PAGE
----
The quickest way from the East to the West Coast was via Clipper ship around The Horn, taking about 150 days. By land, that time was nearly six months. Today, it is five hours by plane and, now, only 28 hours by car.
What will the record be in another 10 years? Twenty? And will it have been made by a human driving a car or a car driving the human? If it is the latter, will it still be a record?
Whether it’s coast to coast or just around town, count on Chilton for vital data to keep your vehicle in top shape. Access your ChiltonDIY subscription for service and repair information, troubleshooting, and full-text technical service bulletins (TSBs) and Recalls.
By Jim Marotta
At 100 horsepower per liter, GM’s newer turbocharged 1.4L has the power of a larger engine but retains the efficiency of a small-displacement four-cylinder in most driving conditions. Courtesy GM
A naturally aspirated automobile engine uses the downward stroke of a piston to create an area of low pressure in order to draw air into the cylinder through the intake valves. Because the pressure in the atmosphere is no more than 14.7 psi, there is a limit to the amount of airflow entering the combustion chamber.
A turbocharged engine uses a radial fan pump driven by the engine’s exhaust that consists of a turbine and a compressor on a shared shaft. The turbine converts exhaust gases exiting the engine into rotational force, which is used to drive a compressor which draws in ambient air and pumps it at high pressure into the intake manifold to improve the engine’s volumetric efficiency. This results in a greater mass of air entering the cylinders on each intake stroke.
There are four main components to a turbocharger: the housing, the impeller/turbine wheels, the center hub and the bypass.
The size and shape of the housings fitted around the impeller and turbine affect performance, response, and efficiency. Courtesy Borg-Warner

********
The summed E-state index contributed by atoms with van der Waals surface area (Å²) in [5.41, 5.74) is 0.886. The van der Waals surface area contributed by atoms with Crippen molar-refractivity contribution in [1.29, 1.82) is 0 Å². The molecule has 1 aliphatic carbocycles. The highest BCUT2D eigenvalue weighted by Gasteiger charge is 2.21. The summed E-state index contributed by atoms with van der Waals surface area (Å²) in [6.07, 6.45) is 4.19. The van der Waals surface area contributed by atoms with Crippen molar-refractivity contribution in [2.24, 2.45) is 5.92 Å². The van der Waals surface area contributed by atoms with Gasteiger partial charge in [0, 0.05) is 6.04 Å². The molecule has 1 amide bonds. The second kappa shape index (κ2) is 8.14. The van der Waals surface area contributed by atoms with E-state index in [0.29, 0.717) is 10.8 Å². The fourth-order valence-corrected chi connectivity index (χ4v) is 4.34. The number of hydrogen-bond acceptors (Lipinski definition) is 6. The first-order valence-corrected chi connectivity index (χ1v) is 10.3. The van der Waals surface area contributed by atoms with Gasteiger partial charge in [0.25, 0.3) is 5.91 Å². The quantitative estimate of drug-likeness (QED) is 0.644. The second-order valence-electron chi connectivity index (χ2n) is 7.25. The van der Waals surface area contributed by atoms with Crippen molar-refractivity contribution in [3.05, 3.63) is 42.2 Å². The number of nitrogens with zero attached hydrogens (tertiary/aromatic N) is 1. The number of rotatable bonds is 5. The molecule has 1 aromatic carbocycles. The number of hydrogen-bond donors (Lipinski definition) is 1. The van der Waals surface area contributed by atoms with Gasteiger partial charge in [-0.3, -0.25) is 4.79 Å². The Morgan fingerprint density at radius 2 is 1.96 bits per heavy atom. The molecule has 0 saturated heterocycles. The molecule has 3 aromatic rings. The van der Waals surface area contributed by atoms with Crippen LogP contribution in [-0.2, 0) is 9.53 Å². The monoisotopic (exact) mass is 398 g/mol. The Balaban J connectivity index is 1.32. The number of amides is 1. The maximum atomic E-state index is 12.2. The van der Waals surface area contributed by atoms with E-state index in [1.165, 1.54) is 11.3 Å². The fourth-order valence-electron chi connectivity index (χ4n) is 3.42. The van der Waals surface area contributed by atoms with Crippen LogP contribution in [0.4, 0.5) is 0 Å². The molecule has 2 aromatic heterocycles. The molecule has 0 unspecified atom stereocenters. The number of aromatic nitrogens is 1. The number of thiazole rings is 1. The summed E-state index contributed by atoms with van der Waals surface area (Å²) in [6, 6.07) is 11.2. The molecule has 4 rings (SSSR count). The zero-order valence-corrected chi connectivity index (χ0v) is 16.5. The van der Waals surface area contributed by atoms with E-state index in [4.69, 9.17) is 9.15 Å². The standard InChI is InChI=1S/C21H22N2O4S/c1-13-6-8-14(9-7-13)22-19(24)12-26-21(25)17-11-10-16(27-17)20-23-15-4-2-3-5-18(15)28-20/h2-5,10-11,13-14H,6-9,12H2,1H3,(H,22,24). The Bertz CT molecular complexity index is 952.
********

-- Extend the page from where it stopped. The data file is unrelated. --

The size and shape of the housings fitted around the impeller and turbine dictate the performance characteristics of the overall turbocharger. This allows the designer of the engine system to tailor the compromises between performance, response, and efficiency to application or preference.
The impeller and turbine wheel sizes also dictate the amount of air or exhaust that can be flowed through the system. Generally, the larger the turbine and compressor wheels, the larger the flow capacity. The shape, curvature and number of blades on the wheels allow infinite variability in design to tailor a turbocharger to a given engine.
Water-cooled bearings, such as the one shown, allow engine coolant to keep the lubricating oil cooler, avoiding possible oil coking from the extreme heat found in the turbine. Courtesy Borg-Warner
The center hub connects the compressor impeller and turbine and uses a bearing lubricated by a constant supply of pressurized engine oil. While the engine oil cools some systems, the preferred method is to use engine coolant to keep the lubricating oil cooler, avoiding possible oil coking from the extreme heat found in the turbine.
Turbos use a bypass or wastegate to prevent over-pressurizing the system. At a specific boost pressure, a bypass feeds part of the exhaust gas flow around the turbine. The wastegate which opens or closes the bypass is usually operated by a spring-loaded diaphragm in response to the boost pressure.
There are several tips to maintaining and servicing turbochargers: